Saturday, December 29, 2007

Ricky's Wiki Googled

Who comes up with these names anyway?

Resuming my genealogical research, I googled (yes, it can now be used in lower case because it is an "official word" and no longer just a proper name) my paternal grandfather's hometown in the Ukraine.

Prominently featured were a Wikipedia (this one's still a proper name) article to which I had contributed. There I noted a mistake I had not yet corrected--the year that the Nazi Einsatzgruppen (death squads) followed their advancing German army across the Russian Ukraine and rounded up and shot Jews in every locality, including those relatives of mine who had not emigrated to the U.S. or Israel. A family tree I had stated it was 1942, but during my visit to Yad Vashem, I discovered it was really 1941.

Anyhow, after fixing that, I searched for a couple of other topics in Wikipedia, adding some edits to another article I had previously contributed to.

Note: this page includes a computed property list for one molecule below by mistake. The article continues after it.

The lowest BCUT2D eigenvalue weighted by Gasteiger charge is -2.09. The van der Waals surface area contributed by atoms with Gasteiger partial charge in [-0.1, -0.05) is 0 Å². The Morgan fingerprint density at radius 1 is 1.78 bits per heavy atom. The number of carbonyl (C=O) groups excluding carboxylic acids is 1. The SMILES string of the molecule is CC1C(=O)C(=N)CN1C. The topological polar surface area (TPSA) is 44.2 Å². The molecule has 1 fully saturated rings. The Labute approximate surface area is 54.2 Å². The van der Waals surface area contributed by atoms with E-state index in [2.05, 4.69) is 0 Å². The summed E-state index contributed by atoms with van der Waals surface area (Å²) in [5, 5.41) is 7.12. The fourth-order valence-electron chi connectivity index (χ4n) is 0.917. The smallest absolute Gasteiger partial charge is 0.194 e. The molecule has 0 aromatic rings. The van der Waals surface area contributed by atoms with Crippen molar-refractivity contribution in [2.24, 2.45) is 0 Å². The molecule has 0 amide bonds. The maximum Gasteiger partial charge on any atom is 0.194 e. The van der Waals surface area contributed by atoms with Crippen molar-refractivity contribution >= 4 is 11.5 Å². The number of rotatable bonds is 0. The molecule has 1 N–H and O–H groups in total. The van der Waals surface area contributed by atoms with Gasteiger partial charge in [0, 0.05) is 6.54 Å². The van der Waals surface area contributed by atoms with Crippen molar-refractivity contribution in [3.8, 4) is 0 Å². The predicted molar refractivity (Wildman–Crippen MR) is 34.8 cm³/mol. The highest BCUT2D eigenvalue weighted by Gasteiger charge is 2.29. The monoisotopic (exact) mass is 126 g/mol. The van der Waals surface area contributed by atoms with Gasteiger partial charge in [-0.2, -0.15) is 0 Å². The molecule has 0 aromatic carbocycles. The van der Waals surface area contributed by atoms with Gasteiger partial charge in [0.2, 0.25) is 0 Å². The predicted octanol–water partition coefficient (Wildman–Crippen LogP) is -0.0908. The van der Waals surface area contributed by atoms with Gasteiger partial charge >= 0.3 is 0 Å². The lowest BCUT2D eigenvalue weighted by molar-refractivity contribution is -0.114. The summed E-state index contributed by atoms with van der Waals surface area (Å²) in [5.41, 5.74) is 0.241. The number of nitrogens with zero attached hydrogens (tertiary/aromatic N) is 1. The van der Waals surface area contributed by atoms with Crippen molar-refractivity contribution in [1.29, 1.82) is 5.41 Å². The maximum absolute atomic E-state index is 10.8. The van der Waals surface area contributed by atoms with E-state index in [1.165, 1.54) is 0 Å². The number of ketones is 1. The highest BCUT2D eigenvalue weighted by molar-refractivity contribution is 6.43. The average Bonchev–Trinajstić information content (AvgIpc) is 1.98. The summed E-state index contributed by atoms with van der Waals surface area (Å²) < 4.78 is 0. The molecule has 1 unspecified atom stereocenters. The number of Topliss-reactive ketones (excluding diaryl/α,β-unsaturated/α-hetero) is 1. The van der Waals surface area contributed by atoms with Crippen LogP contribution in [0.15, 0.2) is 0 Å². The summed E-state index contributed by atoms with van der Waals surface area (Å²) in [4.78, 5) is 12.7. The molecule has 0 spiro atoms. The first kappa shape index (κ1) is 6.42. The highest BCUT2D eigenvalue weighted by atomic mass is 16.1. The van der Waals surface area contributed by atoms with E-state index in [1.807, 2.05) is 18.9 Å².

It's quite amazing that this open encyclopedia exists and that everyone in the world can contribute information to make it as accurate (possibly, also, as biased) as possible. The site does have some controls, and I've read some interesting articles discussing how they function (most notably locking most people out from controversial subjects). Wikipedia articles I've read on subjects I know fairly well have turned out to have a high degree of accuracy.

The other Google (gotcha!) listing for the town happened to be a Google Earth placemark I had set online to mark it geographically based upon latitude & longitude coordinates I received from a reliable source (OK, he's a distant cousin). I guess I wasn't sure I was posting it correctly for the world to see, but it's there.

What amazed me the most, however, was that my previous blog post mentioning the town, Staro Zakrevsky Meidan, also appeared when I googled (gotcha again!) the name.